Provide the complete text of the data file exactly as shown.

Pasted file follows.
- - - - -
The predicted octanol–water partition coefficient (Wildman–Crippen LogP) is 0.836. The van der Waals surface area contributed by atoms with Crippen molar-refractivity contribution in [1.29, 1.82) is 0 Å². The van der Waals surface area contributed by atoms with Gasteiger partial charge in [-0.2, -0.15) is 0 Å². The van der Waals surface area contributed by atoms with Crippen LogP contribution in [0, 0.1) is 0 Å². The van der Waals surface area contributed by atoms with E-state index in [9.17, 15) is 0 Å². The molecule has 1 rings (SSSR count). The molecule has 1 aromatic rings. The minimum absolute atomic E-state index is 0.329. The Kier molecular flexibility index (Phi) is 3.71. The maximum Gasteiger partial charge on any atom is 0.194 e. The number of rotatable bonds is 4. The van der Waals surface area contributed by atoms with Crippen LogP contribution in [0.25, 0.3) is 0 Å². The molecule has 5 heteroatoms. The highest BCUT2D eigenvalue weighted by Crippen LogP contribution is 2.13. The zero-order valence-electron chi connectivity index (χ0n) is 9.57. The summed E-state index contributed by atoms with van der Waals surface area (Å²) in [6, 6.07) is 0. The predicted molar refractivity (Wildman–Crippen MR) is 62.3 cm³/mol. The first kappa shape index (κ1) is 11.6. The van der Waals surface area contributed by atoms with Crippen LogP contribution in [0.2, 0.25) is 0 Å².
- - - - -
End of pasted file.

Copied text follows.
The predicted octanol–water partition coefficient (Wildman–Crippen LogP) is 0.836. The van der Waals surface area contributed by atoms with Crippen molar-refractivity contribution in [1.29, 1.82) is 0 Å². The van der Waals surface area contributed by atoms with Gasteiger partial charge in [-0.2, -0.15) is 0 Å². The van der Waals surface area contributed by atoms with Crippen LogP contribution in [0, 0.1) is 0 Å². The van der Waals surface area contributed by atoms with E-state index in [9.17, 15) is 0 Å². The molecule has 1 rings (SSSR count). The molecule has 1 aromatic rings. The minimum absolute atomic E-state index is 0.329. The Kier molecular flexibility index (Phi) is 3.71. The maximum Gasteiger partial charge on any atom is 0.194 e. The number of rotatable bonds is 4. The van der Waals surface area contributed by atoms with Crippen LogP contribution in [0.25, 0.3) is 0 Å². The molecule has 5 heteroatoms. The highest BCUT2D eigenvalue weighted by Crippen LogP contribution is 2.13. The zero-order valence-electron chi connectivity index (χ0n) is 9.57. The summed E-state index contributed by atoms with van der Waals surface area (Å²) in [6, 6.07) is 0. The predicted molar refractivity (Wildman–Crippen MR) is 62.3 cm³/mol. The first kappa shape index (κ1) is 11.6. The van der Waals surface area contributed by atoms with Crippen LogP contribution in [0.2, 0.25) is 0 Å².